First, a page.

Won’t You Please Run Over Me?

While I’ve been looking at Frank solo and his work with the Catholics, and I’m not totally out of such material, I’m finding them harder to write much about. Besides, I’ve already written my basic opinions about most of them, even if I didn’t go song-by-song. I might get back to them at some point, but for now I’m going to examine the Pixies’ first EP and album, Come On Pilgrim and Surfer Rosa. In the early days of the band, Frank (or Black Francis as he was then known) wrote a lot of loud songs about sex, and tended to use quite a bit of bad Spanish and uncomfortable lyrics. The science fiction and history would mostly come later, but there are some hints of that stuff. For instance, quite a few of these early works make reference to bizarre parts of the Bible.

First, the EP:

Caribou – The EP starts out with this song with rather abstract lyrics about a caribou hunt, with a hint of reincarnation as well.

Vamos – The refrain from this song likely derives from the 1983 song “Vamos a la Playa” by Righeira, which is actually about a nuclear bomb exploding. The Pixies’ expanded version of that phrase, which means “let’s go to the beach,” is “vamos a jugar por la playa,” or “let’s go play on the beach.” And the lines, “Your daddy’s rich, your mama’s a pretty thing” refer to the Gershwin song “Summertime.” The main distinguishing feature of this one, however, is its weird guitar solo.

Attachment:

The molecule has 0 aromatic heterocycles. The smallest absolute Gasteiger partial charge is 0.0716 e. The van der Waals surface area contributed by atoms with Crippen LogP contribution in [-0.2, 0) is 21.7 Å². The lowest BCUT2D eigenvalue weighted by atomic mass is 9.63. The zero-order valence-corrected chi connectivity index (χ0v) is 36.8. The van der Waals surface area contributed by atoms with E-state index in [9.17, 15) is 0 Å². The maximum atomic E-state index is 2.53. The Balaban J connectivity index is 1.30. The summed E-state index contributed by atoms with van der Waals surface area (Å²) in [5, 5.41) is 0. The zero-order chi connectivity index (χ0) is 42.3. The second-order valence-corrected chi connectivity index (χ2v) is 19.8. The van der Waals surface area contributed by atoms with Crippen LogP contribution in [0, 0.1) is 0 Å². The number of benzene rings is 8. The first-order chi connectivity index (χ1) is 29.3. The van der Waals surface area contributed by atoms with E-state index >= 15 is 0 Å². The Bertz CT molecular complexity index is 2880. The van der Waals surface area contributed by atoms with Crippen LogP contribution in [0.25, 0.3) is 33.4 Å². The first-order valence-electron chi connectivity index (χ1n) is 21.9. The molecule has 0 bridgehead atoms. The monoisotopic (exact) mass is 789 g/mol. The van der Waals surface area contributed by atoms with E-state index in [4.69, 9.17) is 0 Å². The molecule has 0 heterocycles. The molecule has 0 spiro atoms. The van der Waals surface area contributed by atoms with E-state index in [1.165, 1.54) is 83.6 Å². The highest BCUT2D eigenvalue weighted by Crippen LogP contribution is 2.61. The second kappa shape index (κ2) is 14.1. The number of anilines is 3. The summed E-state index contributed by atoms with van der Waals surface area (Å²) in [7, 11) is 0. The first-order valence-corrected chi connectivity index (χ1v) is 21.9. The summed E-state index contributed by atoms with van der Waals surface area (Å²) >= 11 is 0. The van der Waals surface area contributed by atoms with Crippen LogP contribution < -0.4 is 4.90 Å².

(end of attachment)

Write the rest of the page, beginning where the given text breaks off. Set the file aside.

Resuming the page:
Isla de Encanta – Before starting the Pixies, Black Francis studied in Puerto Rico for a while, which influenced a lot of his early songs. The island is nicknamed “la Isla del Encanto,” or “the island of enchantment,” which is printed on their license plates. The title is basically just bad Spanish for the nickname. I don’t know Spanish, but from what I’ve heard, it’s usually pretty awful in Pixies songs. Musically, this one is very high-energy.

Ed Is Dead – Black Francis has said this slower but still loud song is about a mentally impaired girl who would ride a bike with a transistor radio attached to the handlebars. I’m not sure if the girl’s name is Ed, or that’s somebody else.

The Holiday Song – The Pixies delve into masturbation and incest with this story of a guy who’s sexually attracted to his sister.

Nimrod’s Son – I mentioned this song in my post about the Biblical Nimrod, after whom the song is titled. The story seems to take more from Oedipus than from Nimrod, although there were tales about Nimrod’s mother being his wife as well, or that was reincarnated as his own son.

I’ve Been Tired – There’s something about the rhythm of this one that sounds kind of ska-like, not that I really know from ska. It’s about a weird conversation between the narrator and his sexual partner, and an early example of the chorus being noticeably louder and noisier than the verses. Some of the lyrics make reference to the Song of Solomon, known for its somewhat strange romantic imagery. If someone’s breasts are really like a cluster of grapes, it’s probably time to get a mammogram.

Levitate Me – There’s an urgency to this one that I enjoy, as well as some falsetto and breathy vocals from Black Francis. The line “Come on, pilgrim, you know he loves you” comes from a song by Christian rocker Larry Norman, who wrote the song “Six Sixty-Six” that the Catholics would later cover.

Now, on to Surfer Rosa. There are CDs that include both, but this was not the case with the ones I bought.